Despite my foreboding, I often took Frager Road home after midnight because it was a short cut to my house on South 244th Street. When I came to South 212th, I drove away from the river, turning right and then left up a hill, past the "Earth Works Park," which was not really a park at all but a huge pile of dirt that had been bull-dozed into oblique ascending levels and then thinly planted with grass. The City of Kent had commissioned it as an art project. It wasn't pretty, it didn't seem like art and it, too, was faintly threatening as it loomed beside the secluded road that wound up a hill that became steeper and steeper.
I was always relieved when I reached the top and crossed Military Road onto South 216th. Highway 99--the SeaTac HiWay--where the lights were bright again, was only two blocks ahead and I was almost home.
I rarely had occasion to drive on Frager Road between 212th and Meeker Street, and Wendy's body had drifted south of where I always turned off. In the summer months when she was found, the water wasn't deep beneath the Meeker Street bridge. She would have been in plain sight of anyone who drove across it into Kent. Kent was a small town twenty-two years ago, without the block after block of condos and apartment houses it has now. The place in the river where Wendy's body floated didn't abut a golf course or a joggers' trail two decades ago because they hadn't been built yet. Kent's city council hadn't voted in 1982 to make the city's entrance picturesque.
Kent was mostly a blue-collar town and Seattle comedians were quick to make jokes about it. Bellevue and Mercer and Bainbridge islands were the white collar bastions, but Kent, Auburn and Tukwila were fair game. "Almost Live," the most popular local comedy show even coined a euphemism for sexual intercourse, calling it "Going to Tukwila" after a local couple claimed the championship for "making love the most times in one year."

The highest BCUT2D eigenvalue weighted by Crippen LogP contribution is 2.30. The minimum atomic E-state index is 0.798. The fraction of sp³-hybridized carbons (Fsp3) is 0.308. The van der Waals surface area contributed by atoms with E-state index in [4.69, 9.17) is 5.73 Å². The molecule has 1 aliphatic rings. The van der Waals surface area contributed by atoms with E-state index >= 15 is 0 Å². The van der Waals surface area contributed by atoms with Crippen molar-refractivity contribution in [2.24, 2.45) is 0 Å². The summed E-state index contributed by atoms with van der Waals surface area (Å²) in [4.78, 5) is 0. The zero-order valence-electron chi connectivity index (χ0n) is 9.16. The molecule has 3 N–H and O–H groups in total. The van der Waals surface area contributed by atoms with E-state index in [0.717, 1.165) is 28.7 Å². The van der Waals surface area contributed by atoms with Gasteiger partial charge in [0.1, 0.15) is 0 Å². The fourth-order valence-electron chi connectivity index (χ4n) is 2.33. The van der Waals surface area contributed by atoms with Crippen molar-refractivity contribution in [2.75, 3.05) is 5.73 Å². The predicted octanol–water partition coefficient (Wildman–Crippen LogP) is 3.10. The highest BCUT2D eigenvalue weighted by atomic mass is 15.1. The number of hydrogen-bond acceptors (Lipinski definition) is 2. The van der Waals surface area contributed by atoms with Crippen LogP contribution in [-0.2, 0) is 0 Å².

Close to where Wendy's body was left, there was a restaurant called "The Ebb Tide" with moderately good food and generous drinks served in its smoke-filled lounge. A block or so east of that, there was a topless dancing spot, a two-story motel and a handful of fast-food franchises.
The Green River was running low in July, 1982, and much of the rocky shore with its reedy grasses was exposed. It wouldn't have been difficult for a man--or men--to carry Wendy from a vehicle down to the river, but it would have to have been done in the hours of darkness. Someone pushing a bike or walking across the bridge or anyone driving along Frager Road could have seen what was happening. But no one had. At least no one came forward to report any sightings.
The chances were good that the person--or persons--who had murdered Wendy Lee Coffield would never be found. She had quite probably met a deadly stranger who had no ties that might link the two of them with physical or circumstantial evidence. Stranger to stranger homicides are traditionally the most difficult to solve.
Even so, I saved the small pile of newspaper articles about Wendy. I drove to the Green River and stood there at the spot where she had been found, wondering how she had come to get in a car with the worst person possible. Had it been someone she knew and trusted not to hurt her? Homicide detectives always look first at a victim's friends, co-workers, family. If Wendy Coffield had known her killer, the Kent police had a reasonable chance of finding him. If she had encountered a stranger with violence in mind, her case might very well end up in the unsolved files.
Copyright: Free Press 2004 by Ann Rule
All rights reserved, including the right of reproduction in whole or in part of any form.